The Helsinki Book Fair 2016 is Finland’s largest book event, featuring 1000 performers on the fair stages over four days. Arranged for the 16th time, there are 314 exhibitors and invitations to 48 international writers from 8 different countries in Helsinki Book Fair 2016.

It was quite fun! I met really random mascots too:

kirja

Oh if you are wondering why there are chocolates in the picture collage, it is because the book fair was held in conjunction with the wine-and-food fair.

Happiness in The Helsinki Book Fair!

Oh yes, the themes of Helsinki Book Fair this year are the literature and culture of the Nordic countries, immigration of our time and education. The Book Fair commenced on Thursday for example, with opening words from Jari Tervo–author of the book Matriarkka, a book on immigration from the eyes of migrants.

Interestingly, there is also a focus on how Finland’s own history in terms of immigration and minority groups are often conveniently forgotten–not just related to the Swedish speaking minorities, but also the Sami people, Jewish, Russians and Romanians.

Related to the literature and culture of the Nordic countries, I dropped by the Nordic Culture booth, and read quite some stuffs about Icelandic and Danish literature!

They were really fascinating. I’d never considered Icelandic literature before prior to this book fair–sounds so exotic right? I mean, as Singaporeans we know the movie “The Secret Life of Walter Mitty” that was filmed in Iceland, and that’s it.

So it’s great to know that there are many, many interesting Icelandic literature too. Especially after the following Ms. Iceland’s video went viral, I’d been more interested in what Icelanders are taught. Considering how brave she is, I’m sure Icelandic literature must have been quite brave too!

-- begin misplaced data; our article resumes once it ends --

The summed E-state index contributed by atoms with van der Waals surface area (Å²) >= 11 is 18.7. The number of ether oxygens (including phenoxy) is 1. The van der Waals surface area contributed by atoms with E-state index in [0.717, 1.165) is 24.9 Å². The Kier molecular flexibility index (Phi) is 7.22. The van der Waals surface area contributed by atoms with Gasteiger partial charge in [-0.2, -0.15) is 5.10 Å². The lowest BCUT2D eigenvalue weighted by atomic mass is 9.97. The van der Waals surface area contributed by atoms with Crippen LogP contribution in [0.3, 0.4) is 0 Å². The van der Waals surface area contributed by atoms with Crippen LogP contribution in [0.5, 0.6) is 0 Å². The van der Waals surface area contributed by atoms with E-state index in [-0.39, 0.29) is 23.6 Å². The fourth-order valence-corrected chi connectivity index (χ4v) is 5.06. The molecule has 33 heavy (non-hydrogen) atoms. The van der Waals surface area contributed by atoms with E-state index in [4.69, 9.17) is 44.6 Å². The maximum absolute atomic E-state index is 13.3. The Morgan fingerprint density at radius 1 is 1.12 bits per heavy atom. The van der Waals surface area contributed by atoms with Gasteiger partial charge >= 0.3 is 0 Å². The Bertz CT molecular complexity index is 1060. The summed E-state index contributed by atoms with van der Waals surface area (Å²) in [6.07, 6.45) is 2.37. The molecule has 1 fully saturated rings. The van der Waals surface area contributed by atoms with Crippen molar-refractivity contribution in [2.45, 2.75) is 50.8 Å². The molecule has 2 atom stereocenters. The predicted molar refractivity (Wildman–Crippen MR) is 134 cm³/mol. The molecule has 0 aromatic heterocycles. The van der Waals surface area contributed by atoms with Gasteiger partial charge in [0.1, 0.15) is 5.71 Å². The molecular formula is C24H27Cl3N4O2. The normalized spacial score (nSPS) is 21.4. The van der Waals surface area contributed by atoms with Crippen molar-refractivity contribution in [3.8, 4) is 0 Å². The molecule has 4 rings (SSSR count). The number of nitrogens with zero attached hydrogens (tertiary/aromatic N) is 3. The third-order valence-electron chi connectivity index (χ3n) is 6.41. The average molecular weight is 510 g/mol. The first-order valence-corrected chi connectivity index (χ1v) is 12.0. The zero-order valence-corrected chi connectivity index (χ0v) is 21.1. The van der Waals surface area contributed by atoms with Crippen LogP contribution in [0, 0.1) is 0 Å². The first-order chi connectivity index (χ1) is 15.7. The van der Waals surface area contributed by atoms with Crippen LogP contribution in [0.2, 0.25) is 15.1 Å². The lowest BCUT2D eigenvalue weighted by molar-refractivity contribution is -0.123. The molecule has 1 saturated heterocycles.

I deviate, haha.

One thing I appreciate most about the Helsinki Book Fair is the concept that”reading promotes empathy”. I think I used to be quite a non-empathic person in Singapore until I came to Finland where the culture of humility toned me down a lot.

I remembered that some time last year, my cousin brother applied for his scholarship in UK and I helped with his interview preparation. He asked me a question–

WW, why must we have empathy?”

I couldn’t really answer. But! I went home to google and youtube the question, and found this TED talk:

I guess reading a lot of books and having a high level of empathy is consistent with the notion that Finnish people are in general calm, agreeable and with a high level of conscientiousness.

Interesting, right?

Okay, I think I’d go downstairs to walk around more now–I’m at the press room right now. The Helsinki Book Fair 2016 is still ongoing tomorrow, from 10am to 6pm, at Helsinki Exhibition Centre Halls 6 and 7.

Do visit and have fun!~ =) Do check the website for Sunday’s programme and more details.